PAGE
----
Do you have red, itchy, teary eyes? If so, you may have eye allergy, also called allergic conjunctivitis. This occurs when something you are allergic to irritates the conjunctiva. This is the delicate membrane covering the eye and the inside of the eyelid.
Like all allergies, allergic conjunctivitis starts when the immune system identifies an otherwise harmless substance as an allergen. This causes your immune system to overreact and eventually produce chemicals which cause an allergic reaction. In this case, allergic reactions include eyes that water, itch, or become red or swollen. The most common causes of allergic conjunctivitis are seasonal allergens such as pollen and mold spores. Common triggers during the early spring are tree pollen. As we get into later spring and summer, grass and weed pollen can trigger these symptoms. Indoor allergens such as dust mites and pet dander can also cause eye allergies year-round.
Not all red eyes are due to eye allergies. Unlike conditions such as pink eye, allergic conjunctivitis is not contagious. However, red, itchy, burning and puffy eyes can be caused also by infections and other conditions that can threaten eyesight. If your symptoms are related to an eye allergy, chances are you will have problems in both eyes. Whereas, red eyes caused by infections can be in one or both eyes. That is why it is best to see your doctor to determine if your symptoms are from allergies or something else.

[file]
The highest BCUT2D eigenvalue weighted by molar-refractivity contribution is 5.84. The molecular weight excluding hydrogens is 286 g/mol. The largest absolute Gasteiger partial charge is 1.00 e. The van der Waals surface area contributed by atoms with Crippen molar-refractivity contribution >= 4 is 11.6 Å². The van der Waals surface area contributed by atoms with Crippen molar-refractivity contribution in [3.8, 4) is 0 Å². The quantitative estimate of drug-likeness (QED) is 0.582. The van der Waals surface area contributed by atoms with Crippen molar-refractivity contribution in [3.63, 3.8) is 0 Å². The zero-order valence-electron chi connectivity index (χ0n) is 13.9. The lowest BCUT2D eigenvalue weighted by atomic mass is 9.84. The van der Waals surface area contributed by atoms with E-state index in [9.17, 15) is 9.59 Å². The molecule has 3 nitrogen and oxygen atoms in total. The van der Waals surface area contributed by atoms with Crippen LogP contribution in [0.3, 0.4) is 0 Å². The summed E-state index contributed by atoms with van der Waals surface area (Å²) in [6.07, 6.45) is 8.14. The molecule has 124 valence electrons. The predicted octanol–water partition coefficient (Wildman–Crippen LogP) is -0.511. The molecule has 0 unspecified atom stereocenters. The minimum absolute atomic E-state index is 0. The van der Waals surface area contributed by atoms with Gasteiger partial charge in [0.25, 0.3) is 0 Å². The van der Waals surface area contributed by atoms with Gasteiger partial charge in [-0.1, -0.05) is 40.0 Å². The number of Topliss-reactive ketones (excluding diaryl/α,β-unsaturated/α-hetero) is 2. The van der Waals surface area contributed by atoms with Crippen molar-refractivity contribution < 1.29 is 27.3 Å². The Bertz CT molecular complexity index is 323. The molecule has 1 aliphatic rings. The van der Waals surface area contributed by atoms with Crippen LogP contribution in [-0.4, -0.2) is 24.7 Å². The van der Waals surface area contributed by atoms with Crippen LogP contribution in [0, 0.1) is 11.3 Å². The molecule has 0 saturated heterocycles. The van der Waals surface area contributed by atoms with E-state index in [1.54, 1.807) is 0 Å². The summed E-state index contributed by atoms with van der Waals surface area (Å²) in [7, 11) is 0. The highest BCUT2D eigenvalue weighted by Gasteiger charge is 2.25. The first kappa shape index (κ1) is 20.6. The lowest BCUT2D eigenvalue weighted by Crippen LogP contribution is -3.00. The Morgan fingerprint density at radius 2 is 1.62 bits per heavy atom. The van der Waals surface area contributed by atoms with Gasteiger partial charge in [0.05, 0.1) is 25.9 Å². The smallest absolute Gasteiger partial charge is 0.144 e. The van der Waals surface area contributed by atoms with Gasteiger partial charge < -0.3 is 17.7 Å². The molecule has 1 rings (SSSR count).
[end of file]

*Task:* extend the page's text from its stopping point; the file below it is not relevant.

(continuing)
So, what do you do if you have allergic conjunctivitis symptoms?
The first step toward relief from annoying eye allergy symptoms is a proper diagnosis. Allergists have specialized training and experience to accurately determine what is causing your symptoms and identify the best treatment approach. When untreated, allergic conjunctivitis often leads to eye rubbing that can cause damage to your cornea, so don’t ignore your symptoms.
If indoor allergens are causing your eye allergy symptoms, avoidance is the key to relief. Use a vacuum with a HEPA filter to reduce dust in your home or try keeping pets out of the bedroom to reduce exposure to their dander.
If pollen and other seasonal allergens are causing your misery, here are some helpful suggestions:
1) Wear a hat with a wide brim to reduce the amount of allergen that blows into the eyes.
2) Sunglasses can also help reduce the amount of allergen that lands in the eyes.
3) Because your hands may have traces of allergens on them wash them frequently and don’t rub your eyes.
4) If your eyes are red and scratchy, remove your contacts and wear glasses instead.
5) Apply saline eye drops to the eyes after being outdoors to wash away allergens from the ocular lining.
6) Put a moist washcloth in the freezer for a few minutes and apply it to your itchy eyes to reduce itching and swelling. Refrigerate your allergy eye drops; the chilled drops will soothe your eyes.
Over-the-counter antihistamine pills and eye drops are often used for short-term treatment of eye allergy symptoms. However, prolonged use of certain eye drops may actually make your symptoms worse. Your doctor may prescribe stronger medications if your symptoms are long-lasting. Many people with eye allergy symptoms have allergic reactions in other parts of the body too, like the nose, lungs, skin. If this is the case, then your doctor may prescribe other medications such as antihistamine pills, nasal sprays, topical creams or asthma medications to relieve these symptoms. Depending on what is causing your eye allergy symptoms, immunotherapy (allergy shots) can be very effective in providing long-term resistance to the triggering allergens.
So, don’t let itchy eyes control your life! Put your annoying eye allergies out with help from one of our well trained and experienced Allergists!